Look, it’s a little wordier than the typical take-down tweet, but they were paid by the word, after all. Anyway, Paterson bounced back a couple of weeks later with In Defense of the Bush:
So you’re back from up the country, Mister Lawson, where you went,
And you’re cursing all the business in a bitter discontent;
Well, we grieve to disappoint you, and it makes us sad to hear
That it wasn’t cool and shady — and there wasn’t plenty beer,
And the loony bullock snorted when you first came into view;
Well, you know it’s not so often that he sees a swell like you;
And the roads were hot and dusty, and the plains were burnt and brown,
And no doubt you’re better suited drinking lemon-squash in town.
Yet, perchance, if you should journey down the very track you went
In a month or two at furthest you would wonder what it meant,
Where the sunbaked earth was gasping like a creature in its pain
You would find the grasses waving like a field of summer grain,
And the miles of thirsty gutters blocked with sand and choked with mud,
You would find them mighty rivers with a turbid, sweeping flood;
For the rain and drought and sunshine make no changes in the street,
In the sullen line of buildings and the ceaseless tramp of feet;
But the bush hath moods and changes, as the seasons rise and fall,
And the men who know the bush-land — they are loyal through it all.
But you found the bush was dismal and a land of no delight,
Did you chance to hear a chorus in the shearers’ huts at night?
Did they “rise up, William Riley” by the camp-fire’s cheery blaze?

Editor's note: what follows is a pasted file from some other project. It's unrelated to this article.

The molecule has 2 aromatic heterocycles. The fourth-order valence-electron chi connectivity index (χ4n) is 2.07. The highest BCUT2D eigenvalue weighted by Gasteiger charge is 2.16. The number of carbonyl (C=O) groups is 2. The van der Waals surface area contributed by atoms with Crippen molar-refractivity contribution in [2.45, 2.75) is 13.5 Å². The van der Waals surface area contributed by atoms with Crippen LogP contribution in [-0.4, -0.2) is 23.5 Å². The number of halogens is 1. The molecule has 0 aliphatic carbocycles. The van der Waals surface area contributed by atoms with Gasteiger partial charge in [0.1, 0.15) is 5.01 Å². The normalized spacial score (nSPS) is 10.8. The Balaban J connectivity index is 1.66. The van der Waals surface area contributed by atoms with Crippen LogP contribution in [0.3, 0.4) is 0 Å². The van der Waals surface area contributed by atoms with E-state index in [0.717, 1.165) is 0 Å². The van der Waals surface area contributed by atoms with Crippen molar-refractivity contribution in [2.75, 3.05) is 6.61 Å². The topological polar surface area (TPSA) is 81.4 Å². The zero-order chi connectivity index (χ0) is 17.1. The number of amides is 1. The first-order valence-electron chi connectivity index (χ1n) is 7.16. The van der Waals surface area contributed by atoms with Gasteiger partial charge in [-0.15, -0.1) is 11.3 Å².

Did they rise him as we rose him in the good old droving days?
And the women of the homesteads and the men you chanced to meet –
Were their faces sour and saddened like the “faces in the street”,
And the “shy selector children” — were they better now or worse
Than the little city urchins who would greet you with a curse?
Is not such a life much better than the squalid street and square
Where the fallen women flaunt it in the fierce electric glare,
Where the sempstress plies her sewing till her eyes are sore and red
In a filthy, dirty attic toiling on for daily bread?
Did you hear no sweeter voices in the music of the bush
Than the roar of trams and ‘buses, and the war-whoop of “the push”?
Did the magpies rouse your slumbers with their carol sweet and strange?
Did you hear the silver chiming of the bell-birds on the range?
But, perchance, the wild birds’ music by your senses was despised,
For you say you’ll stay in townships till the bush is civilised.
Would you make it a tea-garden and on Sundays have a band
Where the “blokes” might take their “donahs”, with a “public” close at hand?
You had better stick to Sydney and make merry with the “push”,